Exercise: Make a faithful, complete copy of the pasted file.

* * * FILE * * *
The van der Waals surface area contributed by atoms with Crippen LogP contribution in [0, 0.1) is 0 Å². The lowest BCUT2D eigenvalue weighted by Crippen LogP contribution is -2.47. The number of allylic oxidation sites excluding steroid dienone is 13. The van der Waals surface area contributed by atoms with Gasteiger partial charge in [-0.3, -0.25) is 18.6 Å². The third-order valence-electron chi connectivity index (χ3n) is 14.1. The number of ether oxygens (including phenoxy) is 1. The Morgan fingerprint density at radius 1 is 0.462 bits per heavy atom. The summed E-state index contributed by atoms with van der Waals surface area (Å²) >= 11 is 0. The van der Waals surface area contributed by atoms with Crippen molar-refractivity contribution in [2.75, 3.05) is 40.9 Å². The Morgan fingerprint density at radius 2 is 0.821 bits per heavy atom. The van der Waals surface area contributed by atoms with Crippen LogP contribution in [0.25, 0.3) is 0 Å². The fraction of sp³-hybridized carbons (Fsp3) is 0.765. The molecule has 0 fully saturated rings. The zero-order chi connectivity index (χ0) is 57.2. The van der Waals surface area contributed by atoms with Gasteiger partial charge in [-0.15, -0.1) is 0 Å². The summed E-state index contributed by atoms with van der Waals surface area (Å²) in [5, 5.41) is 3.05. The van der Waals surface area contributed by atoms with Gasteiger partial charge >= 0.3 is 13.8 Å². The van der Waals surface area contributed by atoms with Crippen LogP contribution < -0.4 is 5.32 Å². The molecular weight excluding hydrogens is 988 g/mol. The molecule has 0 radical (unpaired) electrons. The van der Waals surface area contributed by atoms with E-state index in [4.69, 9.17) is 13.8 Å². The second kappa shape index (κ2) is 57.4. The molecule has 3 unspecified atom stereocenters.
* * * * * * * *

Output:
The van der Waals surface area contributed by atoms with Crippen LogP contribution in [0, 0.1) is 0 Å². The lowest BCUT2D eigenvalue weighted by Crippen LogP contribution is -2.47. The number of allylic oxidation sites excluding steroid dienone is 13. The van der Waals surface area contributed by atoms with Gasteiger partial charge in [-0.3, -0.25) is 18.6 Å². The third-order valence-electron chi connectivity index (χ3n) is 14.1. The number of ether oxygens (including phenoxy) is 1. The Morgan fingerprint density at radius 1 is 0.462 bits per heavy atom. The summed E-state index contributed by atoms with van der Waals surface area (Å²) >= 11 is 0. The van der Waals surface area contributed by atoms with Crippen molar-refractivity contribution in [2.75, 3.05) is 40.9 Å². The Morgan fingerprint density at radius 2 is 0.821 bits per heavy atom. The van der Waals surface area contributed by atoms with Crippen LogP contribution in [0.25, 0.3) is 0 Å². The fraction of sp³-hybridized carbons (Fsp3) is 0.765. The molecule has 0 fully saturated rings. The zero-order chi connectivity index (χ0) is 57.2. The van der Waals surface area contributed by atoms with Gasteiger partial charge in [-0.15, -0.1) is 0 Å². The summed E-state index contributed by atoms with van der Waals surface area (Å²) in [5, 5.41) is 3.05. The van der Waals surface area contributed by atoms with Gasteiger partial charge >= 0.3 is 13.8 Å². The van der Waals surface area contributed by atoms with Crippen LogP contribution < -0.4 is 5.32 Å². The molecular weight excluding hydrogens is 988 g/mol. The molecule has 0 radical (unpaired) electrons. The van der Waals surface area contributed by atoms with E-state index in [4.69, 9.17) is 13.8 Å². The second kappa shape index (κ2) is 57.4. The molecule has 3 unspecified atom stereocenters.